If anything is a metaphor for real life, its papier-mâché. In using this material you have to collaborate, you have to get messy, you have to make layers and layers for it to hold up. You have to have patience. You have to have long range vision, you cannot complete it in one day. For my students these challenges offered by papier-mâché have such high stakes.
What does it mean to collaborate? It means letting go of the final say and control of something to the group. It means listening to other people’s ideas about something you may feel very strongly about. Sometimes it means sitting out for 5 minutes while you calm yourself down and allow yourself not to be the boss. Many students could jump into the messy joy of it. We did have to come to terms with not “owning” the balloon. We had to learn that we could make suggestions to other people but we couldn’t control what they did. Working in a group to layer in paper mache is enough to make some students shake with frustration, and others laugh uncontrollably.
Its hard to let go, its hard to let other people have a say. Its hard to know we don’t have ownership of the completed orb. This is enough to make any teacher steer clear of papier-mâché and collaboration in general, but the benefits far outweigh the risks. If we can struggle through it, if we can accept that the whole group benefits when we work together, life is going to get a lot easier. We prepare ourselves for a future where we can discuss our problems and make decisions as a community (without any time outs or anybody kicking the table) when we collaborate in childhood. Some children might come home today and tell their parents that they didn’t get to make their own art. In some ways this is true, they don’t get to keep it. I prefer to think that what they did do, was learn to work as a community, and that the personal art that they made was an internal shift from singular ownership and control to collaborative decision making, and considering the good of the group.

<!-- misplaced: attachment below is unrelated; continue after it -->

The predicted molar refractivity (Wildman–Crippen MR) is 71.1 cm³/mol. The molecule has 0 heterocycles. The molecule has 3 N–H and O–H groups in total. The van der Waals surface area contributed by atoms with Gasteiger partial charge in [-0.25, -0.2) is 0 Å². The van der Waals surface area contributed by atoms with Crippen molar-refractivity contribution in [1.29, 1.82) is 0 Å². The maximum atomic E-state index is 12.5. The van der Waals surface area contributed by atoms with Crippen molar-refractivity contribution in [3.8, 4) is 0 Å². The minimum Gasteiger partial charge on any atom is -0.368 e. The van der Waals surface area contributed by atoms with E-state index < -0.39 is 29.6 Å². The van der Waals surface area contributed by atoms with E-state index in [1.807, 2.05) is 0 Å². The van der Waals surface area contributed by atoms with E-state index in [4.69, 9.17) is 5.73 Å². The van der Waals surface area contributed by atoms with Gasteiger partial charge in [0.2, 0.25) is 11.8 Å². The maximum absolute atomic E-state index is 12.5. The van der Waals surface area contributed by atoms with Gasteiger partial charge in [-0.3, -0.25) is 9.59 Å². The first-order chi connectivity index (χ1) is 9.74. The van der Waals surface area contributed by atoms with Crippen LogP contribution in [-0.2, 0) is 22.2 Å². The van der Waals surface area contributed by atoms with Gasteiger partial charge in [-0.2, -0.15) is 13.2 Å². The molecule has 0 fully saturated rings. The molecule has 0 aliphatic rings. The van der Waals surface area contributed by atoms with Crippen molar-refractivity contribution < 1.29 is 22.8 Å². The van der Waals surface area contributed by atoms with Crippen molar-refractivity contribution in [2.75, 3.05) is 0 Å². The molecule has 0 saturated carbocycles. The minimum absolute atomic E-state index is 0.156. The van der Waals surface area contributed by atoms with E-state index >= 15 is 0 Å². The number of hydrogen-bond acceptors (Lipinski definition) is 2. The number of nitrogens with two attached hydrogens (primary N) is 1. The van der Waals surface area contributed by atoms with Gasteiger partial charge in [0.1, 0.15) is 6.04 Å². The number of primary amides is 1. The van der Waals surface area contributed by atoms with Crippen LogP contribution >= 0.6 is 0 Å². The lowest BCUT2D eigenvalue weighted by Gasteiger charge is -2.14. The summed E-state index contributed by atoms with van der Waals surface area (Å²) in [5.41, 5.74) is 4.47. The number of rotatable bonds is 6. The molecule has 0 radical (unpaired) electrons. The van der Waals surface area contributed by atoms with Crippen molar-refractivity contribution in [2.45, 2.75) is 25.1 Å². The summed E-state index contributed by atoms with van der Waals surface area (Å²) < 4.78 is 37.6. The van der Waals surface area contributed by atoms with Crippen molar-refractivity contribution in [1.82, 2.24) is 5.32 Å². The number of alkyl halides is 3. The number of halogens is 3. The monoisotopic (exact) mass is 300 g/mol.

How do you make papier-mâché? Well, its one part water, one part flour, a sprinkle of salt, and a whole lot of giggly joy, and patience.